(Today’s print column)
Linn County supervisors’ paychecks are back in the news. It’s got me feeling nostalgic.
I had just arrived in 2007 when the county board was expanded from three members to five, effective after the 2008 election. Backers of the move hoped to improve representation for county residents.
Some folks also figured that five supervisors should receive a lower salary than three. But in 2008, the county compensation board recommended a 6 percent pay raise. That angered a lot of taxpayers.
Thanks to Iowa’s archaic laws governing compensation boards, supervisors couldn’t slice their pay without slicing pay for every elected official. Our unaccountable compensation board system in Iowa should have been scrapped years ago. But I digress.
So, the three supervisors at the time, Lu Barron, Jim Houser and Linda Langston, came up with the novel idea of cutting their pay status to “part-time,” or 80 percent of other officials. That still added up to more than $70,000. And tamed public anger.
After the 2008 election, figuring the coast was clear, supervisors tried to go back to 100 percent. The coast was not clear, all heck broke loose, and the issue was swiftly dropped.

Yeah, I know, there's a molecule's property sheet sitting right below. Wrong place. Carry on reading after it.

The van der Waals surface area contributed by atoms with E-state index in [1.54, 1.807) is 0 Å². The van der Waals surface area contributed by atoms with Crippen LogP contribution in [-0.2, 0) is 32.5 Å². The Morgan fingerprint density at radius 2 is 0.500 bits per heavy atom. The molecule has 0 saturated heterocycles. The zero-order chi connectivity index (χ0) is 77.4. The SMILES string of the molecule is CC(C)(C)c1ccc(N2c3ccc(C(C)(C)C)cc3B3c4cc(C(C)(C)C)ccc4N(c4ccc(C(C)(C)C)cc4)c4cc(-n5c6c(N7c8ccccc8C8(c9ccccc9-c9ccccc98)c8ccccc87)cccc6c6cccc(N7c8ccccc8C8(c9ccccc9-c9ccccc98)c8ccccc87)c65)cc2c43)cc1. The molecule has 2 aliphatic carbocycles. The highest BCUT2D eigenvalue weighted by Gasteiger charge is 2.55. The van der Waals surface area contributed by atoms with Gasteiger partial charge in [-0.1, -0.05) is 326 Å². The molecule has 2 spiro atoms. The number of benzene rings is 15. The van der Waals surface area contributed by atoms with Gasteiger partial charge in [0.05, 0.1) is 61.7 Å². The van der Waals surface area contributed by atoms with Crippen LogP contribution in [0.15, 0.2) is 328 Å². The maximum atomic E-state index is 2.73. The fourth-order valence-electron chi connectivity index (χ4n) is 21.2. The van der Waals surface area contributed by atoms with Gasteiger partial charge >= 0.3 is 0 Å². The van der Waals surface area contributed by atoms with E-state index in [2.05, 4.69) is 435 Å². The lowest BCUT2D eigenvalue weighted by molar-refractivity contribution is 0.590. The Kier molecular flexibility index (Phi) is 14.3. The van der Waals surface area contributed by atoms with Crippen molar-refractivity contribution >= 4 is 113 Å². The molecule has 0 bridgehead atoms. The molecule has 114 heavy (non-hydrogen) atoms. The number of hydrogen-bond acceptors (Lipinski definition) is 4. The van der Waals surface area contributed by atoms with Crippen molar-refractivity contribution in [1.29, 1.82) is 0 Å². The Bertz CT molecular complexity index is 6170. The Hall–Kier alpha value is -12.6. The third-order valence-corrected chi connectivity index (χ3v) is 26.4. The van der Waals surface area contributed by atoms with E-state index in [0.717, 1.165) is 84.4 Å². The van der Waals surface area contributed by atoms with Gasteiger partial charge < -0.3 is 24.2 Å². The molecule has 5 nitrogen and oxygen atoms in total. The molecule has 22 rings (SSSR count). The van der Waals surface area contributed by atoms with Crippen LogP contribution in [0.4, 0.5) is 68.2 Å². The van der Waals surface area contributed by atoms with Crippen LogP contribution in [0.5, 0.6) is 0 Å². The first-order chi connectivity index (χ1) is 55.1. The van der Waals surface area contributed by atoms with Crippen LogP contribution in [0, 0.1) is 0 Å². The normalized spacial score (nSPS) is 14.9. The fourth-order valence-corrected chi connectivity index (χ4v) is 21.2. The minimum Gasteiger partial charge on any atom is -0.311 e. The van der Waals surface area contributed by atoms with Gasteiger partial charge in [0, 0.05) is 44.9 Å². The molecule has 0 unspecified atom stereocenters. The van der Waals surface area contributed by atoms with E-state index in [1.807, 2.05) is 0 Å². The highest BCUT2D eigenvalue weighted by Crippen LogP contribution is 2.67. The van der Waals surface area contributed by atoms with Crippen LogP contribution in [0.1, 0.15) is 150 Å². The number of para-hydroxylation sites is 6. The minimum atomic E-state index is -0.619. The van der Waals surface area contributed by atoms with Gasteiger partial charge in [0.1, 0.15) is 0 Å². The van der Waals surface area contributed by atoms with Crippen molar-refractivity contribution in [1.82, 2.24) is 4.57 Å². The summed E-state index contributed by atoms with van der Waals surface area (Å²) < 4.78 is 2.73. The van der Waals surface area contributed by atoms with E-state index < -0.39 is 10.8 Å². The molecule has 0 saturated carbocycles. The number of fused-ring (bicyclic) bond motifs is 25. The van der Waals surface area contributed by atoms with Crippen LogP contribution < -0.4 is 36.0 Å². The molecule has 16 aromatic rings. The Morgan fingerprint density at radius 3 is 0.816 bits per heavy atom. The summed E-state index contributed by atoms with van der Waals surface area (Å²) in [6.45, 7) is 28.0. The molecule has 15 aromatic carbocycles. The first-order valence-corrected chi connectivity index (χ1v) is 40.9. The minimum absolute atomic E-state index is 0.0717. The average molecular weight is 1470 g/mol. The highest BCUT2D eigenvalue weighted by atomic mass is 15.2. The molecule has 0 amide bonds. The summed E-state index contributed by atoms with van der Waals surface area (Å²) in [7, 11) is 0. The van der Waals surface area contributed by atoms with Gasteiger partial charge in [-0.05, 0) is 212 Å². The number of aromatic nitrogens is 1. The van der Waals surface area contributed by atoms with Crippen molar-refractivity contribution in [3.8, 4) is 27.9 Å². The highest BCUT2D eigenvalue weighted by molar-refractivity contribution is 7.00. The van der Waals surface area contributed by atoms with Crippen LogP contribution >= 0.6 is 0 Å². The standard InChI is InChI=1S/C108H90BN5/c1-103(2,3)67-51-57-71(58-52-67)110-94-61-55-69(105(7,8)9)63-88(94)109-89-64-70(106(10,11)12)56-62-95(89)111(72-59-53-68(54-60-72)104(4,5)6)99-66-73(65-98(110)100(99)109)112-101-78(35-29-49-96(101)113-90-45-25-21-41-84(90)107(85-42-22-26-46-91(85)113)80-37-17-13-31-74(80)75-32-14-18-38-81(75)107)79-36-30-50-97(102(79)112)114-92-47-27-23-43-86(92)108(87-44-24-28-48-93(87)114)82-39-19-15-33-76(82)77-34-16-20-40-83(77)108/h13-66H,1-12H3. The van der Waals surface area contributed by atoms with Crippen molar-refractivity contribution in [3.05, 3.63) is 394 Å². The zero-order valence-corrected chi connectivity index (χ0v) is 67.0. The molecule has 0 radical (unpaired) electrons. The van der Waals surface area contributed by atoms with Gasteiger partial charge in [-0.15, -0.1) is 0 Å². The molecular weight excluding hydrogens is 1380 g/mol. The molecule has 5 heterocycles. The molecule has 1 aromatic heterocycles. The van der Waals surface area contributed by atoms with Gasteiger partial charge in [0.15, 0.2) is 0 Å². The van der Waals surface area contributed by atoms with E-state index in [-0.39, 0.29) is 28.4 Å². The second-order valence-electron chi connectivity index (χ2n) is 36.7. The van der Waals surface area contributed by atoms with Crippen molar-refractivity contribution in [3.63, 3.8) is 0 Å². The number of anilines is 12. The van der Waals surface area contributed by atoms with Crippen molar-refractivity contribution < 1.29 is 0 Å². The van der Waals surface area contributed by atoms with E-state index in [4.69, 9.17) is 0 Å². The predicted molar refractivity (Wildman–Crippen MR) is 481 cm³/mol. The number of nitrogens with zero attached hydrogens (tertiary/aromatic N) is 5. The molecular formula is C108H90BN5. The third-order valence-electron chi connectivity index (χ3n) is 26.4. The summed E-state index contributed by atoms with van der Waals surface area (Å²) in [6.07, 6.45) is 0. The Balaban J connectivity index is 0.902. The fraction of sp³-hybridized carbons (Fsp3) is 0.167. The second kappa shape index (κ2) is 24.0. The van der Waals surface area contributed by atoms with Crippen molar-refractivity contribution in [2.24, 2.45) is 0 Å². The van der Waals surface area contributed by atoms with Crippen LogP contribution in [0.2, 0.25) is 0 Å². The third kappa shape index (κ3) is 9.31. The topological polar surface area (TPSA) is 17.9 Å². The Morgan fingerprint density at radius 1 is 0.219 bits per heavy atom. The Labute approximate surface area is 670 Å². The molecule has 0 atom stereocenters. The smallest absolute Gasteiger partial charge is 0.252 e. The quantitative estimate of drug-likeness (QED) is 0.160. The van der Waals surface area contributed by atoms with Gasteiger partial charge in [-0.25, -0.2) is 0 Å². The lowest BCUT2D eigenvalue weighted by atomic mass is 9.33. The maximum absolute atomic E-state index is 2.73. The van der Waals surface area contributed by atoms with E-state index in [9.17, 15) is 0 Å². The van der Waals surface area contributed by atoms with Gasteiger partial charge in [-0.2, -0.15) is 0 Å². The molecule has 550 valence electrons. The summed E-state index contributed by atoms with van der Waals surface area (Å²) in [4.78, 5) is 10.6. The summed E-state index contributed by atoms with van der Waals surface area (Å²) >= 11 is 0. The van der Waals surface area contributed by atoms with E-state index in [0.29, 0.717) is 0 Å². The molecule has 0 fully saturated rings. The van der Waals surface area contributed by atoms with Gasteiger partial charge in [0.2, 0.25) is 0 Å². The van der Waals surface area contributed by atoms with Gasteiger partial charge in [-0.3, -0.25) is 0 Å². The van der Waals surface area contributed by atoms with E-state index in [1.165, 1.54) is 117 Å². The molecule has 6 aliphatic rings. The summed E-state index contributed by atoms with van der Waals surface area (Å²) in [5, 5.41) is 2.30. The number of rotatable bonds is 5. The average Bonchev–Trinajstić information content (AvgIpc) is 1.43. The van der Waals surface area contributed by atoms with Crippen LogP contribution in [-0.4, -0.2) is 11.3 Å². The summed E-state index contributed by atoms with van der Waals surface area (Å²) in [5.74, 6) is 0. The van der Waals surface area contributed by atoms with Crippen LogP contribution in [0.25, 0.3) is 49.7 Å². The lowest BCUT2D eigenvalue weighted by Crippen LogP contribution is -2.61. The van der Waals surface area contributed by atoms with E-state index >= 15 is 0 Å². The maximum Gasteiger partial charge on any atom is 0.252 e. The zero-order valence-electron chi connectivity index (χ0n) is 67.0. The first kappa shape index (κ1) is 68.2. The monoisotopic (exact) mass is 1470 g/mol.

Four years later, supervisors are poised to try again. They’ve smartly put board chair John Harris out front. He’s a Republican who wasn’t around for the 2008-09 drama.
As of now, the supervisors’ “part-time” pay is $74,362 annually. Going to “full-time” would earn them $92,953. That’s a 25 percent raise.
“It’s not a part-time job,” Harris says, arguing that supervisors should be paid as much as other officials. Langston says the job has become more complicated over the years.
I think a lot of workers could say that about their jobs. But for many of them, more complicated hasn’t meant more lucrative.
Harris is right. And $74,362 is not part-time pay. The median household income in Linn County is $55,666, according to the census bureau.
The part-time vs. full-time argument is a red herring. This is a full-time board making full-time pay. The only real question here is should the supervisors get a 25 percent raise?
Harris said the board will take up the issue March 13. Between now and then, the supervisors should prepare a compelling, detailed case on why this is needed. Even if the votes are there, as we’re told, the public deserves an explanation.
And if approved, I think the new salary level should take effect in 2015, giving voters a chance to weigh in on the move in 2014. Three board seats are on the ballot.